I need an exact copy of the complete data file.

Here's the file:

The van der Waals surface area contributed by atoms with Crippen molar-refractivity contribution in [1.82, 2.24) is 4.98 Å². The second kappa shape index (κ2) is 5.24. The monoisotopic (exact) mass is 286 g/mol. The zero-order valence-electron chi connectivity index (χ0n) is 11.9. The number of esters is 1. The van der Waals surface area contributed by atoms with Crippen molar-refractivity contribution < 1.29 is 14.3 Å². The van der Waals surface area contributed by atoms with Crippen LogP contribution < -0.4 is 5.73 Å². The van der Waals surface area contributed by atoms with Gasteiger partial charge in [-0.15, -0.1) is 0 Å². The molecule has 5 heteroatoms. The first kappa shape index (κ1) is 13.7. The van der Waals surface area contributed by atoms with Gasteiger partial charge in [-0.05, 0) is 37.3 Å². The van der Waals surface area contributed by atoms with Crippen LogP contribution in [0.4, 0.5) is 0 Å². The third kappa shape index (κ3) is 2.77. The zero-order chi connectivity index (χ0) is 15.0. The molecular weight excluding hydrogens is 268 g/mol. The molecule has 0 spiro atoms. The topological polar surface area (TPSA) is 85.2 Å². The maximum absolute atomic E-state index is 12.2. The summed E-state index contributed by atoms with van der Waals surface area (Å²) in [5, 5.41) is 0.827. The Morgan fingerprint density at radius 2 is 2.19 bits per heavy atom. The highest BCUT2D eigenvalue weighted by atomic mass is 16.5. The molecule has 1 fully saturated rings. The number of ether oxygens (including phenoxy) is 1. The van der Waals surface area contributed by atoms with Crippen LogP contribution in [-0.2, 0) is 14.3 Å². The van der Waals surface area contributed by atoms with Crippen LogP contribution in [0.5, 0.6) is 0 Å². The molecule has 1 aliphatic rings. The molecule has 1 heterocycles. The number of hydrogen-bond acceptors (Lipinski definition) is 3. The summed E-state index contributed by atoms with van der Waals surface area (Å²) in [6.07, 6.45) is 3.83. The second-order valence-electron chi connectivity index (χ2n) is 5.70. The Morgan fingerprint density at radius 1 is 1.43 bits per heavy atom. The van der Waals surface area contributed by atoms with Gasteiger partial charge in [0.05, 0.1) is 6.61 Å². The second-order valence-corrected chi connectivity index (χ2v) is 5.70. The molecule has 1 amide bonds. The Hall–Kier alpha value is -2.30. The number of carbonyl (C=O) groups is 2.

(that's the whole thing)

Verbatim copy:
The van der Waals surface area contributed by atoms with Crippen molar-refractivity contribution in [1.82, 2.24) is 4.98 Å². The second kappa shape index (κ2) is 5.24. The monoisotopic (exact) mass is 286 g/mol. The zero-order valence-electron chi connectivity index (χ0n) is 11.9. The number of esters is 1. The van der Waals surface area contributed by atoms with Crippen molar-refractivity contribution < 1.29 is 14.3 Å². The van der Waals surface area contributed by atoms with Crippen LogP contribution < -0.4 is 5.73 Å². The van der Waals surface area contributed by atoms with Gasteiger partial charge in [-0.15, -0.1) is 0 Å². The molecule has 5 heteroatoms. The first kappa shape index (κ1) is 13.7. The van der Waals surface area contributed by atoms with Gasteiger partial charge in [-0.05, 0) is 37.3 Å². The van der Waals surface area contributed by atoms with Crippen LogP contribution in [0.4, 0.5) is 0 Å². The third kappa shape index (κ3) is 2.77. The zero-order chi connectivity index (χ0) is 15.0. The molecular weight excluding hydrogens is 268 g/mol. The molecule has 0 spiro atoms. The topological polar surface area (TPSA) is 85.2 Å². The maximum absolute atomic E-state index is 12.2. The summed E-state index contributed by atoms with van der Waals surface area (Å²) in [5, 5.41) is 0.827. The Morgan fingerprint density at radius 2 is 2.19 bits per heavy atom. The highest BCUT2D eigenvalue weighted by atomic mass is 16.5. The molecule has 1 fully saturated rings. The number of ether oxygens (including phenoxy) is 1. The van der Waals surface area contributed by atoms with Crippen LogP contribution in [-0.2, 0) is 14.3 Å². The van der Waals surface area contributed by atoms with Crippen LogP contribution in [0.5, 0.6) is 0 Å². The molecule has 1 aliphatic rings. The molecule has 1 heterocycles. The number of hydrogen-bond acceptors (Lipinski definition) is 3. The summed E-state index contributed by atoms with van der Waals surface area (Å²) in [6.07, 6.45) is 3.83. The second-order valence-electron chi connectivity index (χ2n) is 5.70. The Morgan fingerprint density at radius 1 is 1.43 bits per heavy atom. The van der Waals surface area contributed by atoms with Gasteiger partial charge in [0.05, 0.1) is 6.61 Å². The second-order valence-corrected chi connectivity index (χ2v) is 5.70. The molecule has 1 amide bonds. The Hall–Kier alpha value is -2.30. The number of carbonyl (C=O) groups is 2.